Managing Comments in WordPress
The Discussion settings also allow for the establishment of Disallowed Comment Keys that will automatically send comments to the Trash if they are included in a post. These are stringent rules and you should only use them to deal with things like hate speech, graphic language, insults, etc. on your pages.
Managing Incoming Comments
After the site-wide and individual post settings for comments are set, administrators can focus on the Comments section to manage user posts.
Using the WP Admin menu, navigate to: /wp-admin/edit-comments.php
There, you will see a list of all comments with approved and pending approval content color codes:
WordPress administrators can use the Comments column to quickly review anti-spam filters, approve pending comments, and view all of the posts users have submitted to the site.
Moderating Comments with the Comment Screen
If you need to remove a pending comment because of spam, abusive language, or hate speech, click on the check-box next to the post and select Trash from the drop-down menu:
You can also mark the message as spam to block similar posts from the user. The other option here, naturally, is to approve the comment.
Bulk Editing Comments
The Comments section allows administrators to perform bulk actions on comments to speed up operations. You can select multiple comments together from the interface and mark them as spam or move them to the trash. You can also bulk approve legitimate comment posts.
One of the oldest and most installed plugins for WordPress is the Akismet anti-spam module. Produced by Automattic, the developers of the WP core, the plugin adds an additional layer of spam protection to comment management, which is considered essential for most online projects, regardless of their niche.
Here is how Akismet can be of your benefit as well:
Akismet and Anti-Spam Settings
In order to install the Akismet anti-spam module, navigate to Plugins > Add New under the WP Admin menu to the section at: /wp-admin/plugin-install.php
The Akismet anti-spam plugin is installed by default, so you only need to click on the Activate button. This will lead to the creation of a newly registered account for the service with your own unique API key.
WordPress publishers can use Akismet anti-spam for free on their website if:
- You don’t have ads on the site
- You don’t sell products/services on the site
- You don’t promote a business on the site
In case your site falls in one of those categories, there is a licensing fee of $8/mo for the service to support unlimited websites. You can find some enterprise options as well, but the Personal or Plus plan should be enough for most users.
To complete the installation process, open the Akismet settings in the WP dashboard, under the Plugins menu. Open the Settings link in the Akismet plugin section and follow these steps:
- Click on Manually enter an API key.
- Copy the API key from the email sent to you and paste it into the text field.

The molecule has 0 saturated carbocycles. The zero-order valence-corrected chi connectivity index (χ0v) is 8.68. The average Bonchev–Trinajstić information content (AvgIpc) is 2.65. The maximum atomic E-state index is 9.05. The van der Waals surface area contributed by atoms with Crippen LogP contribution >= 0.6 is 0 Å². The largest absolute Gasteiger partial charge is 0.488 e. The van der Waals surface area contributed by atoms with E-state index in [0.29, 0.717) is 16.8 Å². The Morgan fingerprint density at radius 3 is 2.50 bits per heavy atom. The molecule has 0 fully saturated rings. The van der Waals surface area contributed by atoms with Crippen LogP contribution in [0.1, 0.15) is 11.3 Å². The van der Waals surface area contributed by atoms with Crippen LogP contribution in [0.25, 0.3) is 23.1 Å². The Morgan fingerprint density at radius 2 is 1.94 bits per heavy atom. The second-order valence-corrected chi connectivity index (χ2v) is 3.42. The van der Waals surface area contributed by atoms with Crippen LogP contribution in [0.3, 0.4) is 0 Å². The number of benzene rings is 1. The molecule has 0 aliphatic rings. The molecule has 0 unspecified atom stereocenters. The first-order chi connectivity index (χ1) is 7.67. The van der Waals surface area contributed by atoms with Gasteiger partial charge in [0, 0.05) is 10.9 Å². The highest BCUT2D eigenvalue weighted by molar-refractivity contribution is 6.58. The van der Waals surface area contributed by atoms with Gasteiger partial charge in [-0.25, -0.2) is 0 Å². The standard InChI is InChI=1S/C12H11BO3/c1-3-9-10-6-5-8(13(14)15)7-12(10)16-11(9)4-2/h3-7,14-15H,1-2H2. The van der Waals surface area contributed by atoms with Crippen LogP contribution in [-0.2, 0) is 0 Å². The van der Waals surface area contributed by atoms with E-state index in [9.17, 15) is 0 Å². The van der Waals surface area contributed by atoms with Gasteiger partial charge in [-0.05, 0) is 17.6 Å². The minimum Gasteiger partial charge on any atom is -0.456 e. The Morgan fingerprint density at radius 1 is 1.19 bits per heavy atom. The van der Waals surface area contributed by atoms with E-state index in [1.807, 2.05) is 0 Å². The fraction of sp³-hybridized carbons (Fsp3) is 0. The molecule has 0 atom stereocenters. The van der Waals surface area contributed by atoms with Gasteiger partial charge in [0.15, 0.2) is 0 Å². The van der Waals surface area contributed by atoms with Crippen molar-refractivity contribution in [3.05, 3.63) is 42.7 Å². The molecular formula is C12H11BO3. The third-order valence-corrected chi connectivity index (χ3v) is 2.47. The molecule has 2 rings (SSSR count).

- Click the button labeled Connect with API key.
You should then see an Akismet administration screen with settings for comments:
Since most spam comments are delivered by automated bots that operate without human interaction, Akismet is trained to recognize the most common spam tactics and eliminate the threats before they reach your site.
The Akismet anti-spam module is recommended for increasing security and simplifying comment administration on WordPress websites.
Comment Systems, Hack Attacks, and their Prevention
Other ways to protect your comment system on WordPress sites are to install the Captcha and Honeypot plugins across all forms on a domain.
Captcha-type plugins implement a human verification process to confirm a legitimate user is trying to post. Honeypot plugins operate on the same principle but with even less hassle – the visitor does not need to undergo any extra steps. Instead, the honeypot tries to trick the bots by adding extra fields in the CSS that only they can see.
If you want your registered users to have avatars on your WordPress site, you can use the default core capabilities of the CMS or install a plugin like Gravatar.
To configure the core CMS settings, return to the Settings > Discussion page at: /wp-admin/options-discussion.php
In this section, admins have the ability to control avatar display settings across the site, including a default image that will be used for new users. You can also turn off avatar display completely if it doesn’t fit your theme design.
Although there are advantages of adopting different WordPress comment solutions like Disqus, Graph Comment, wpDiscuz, and Facebook Comments, most users can start with the default CMS core functionality.
Following the configuration settings in this guide, WordPress publishers can configure the settings for each post or content type individually, as well as filter spam messages directly to trash.
If you have more questions about WordPress comments, contact the ScalaHosting support team and we will gladly lend a helping hand.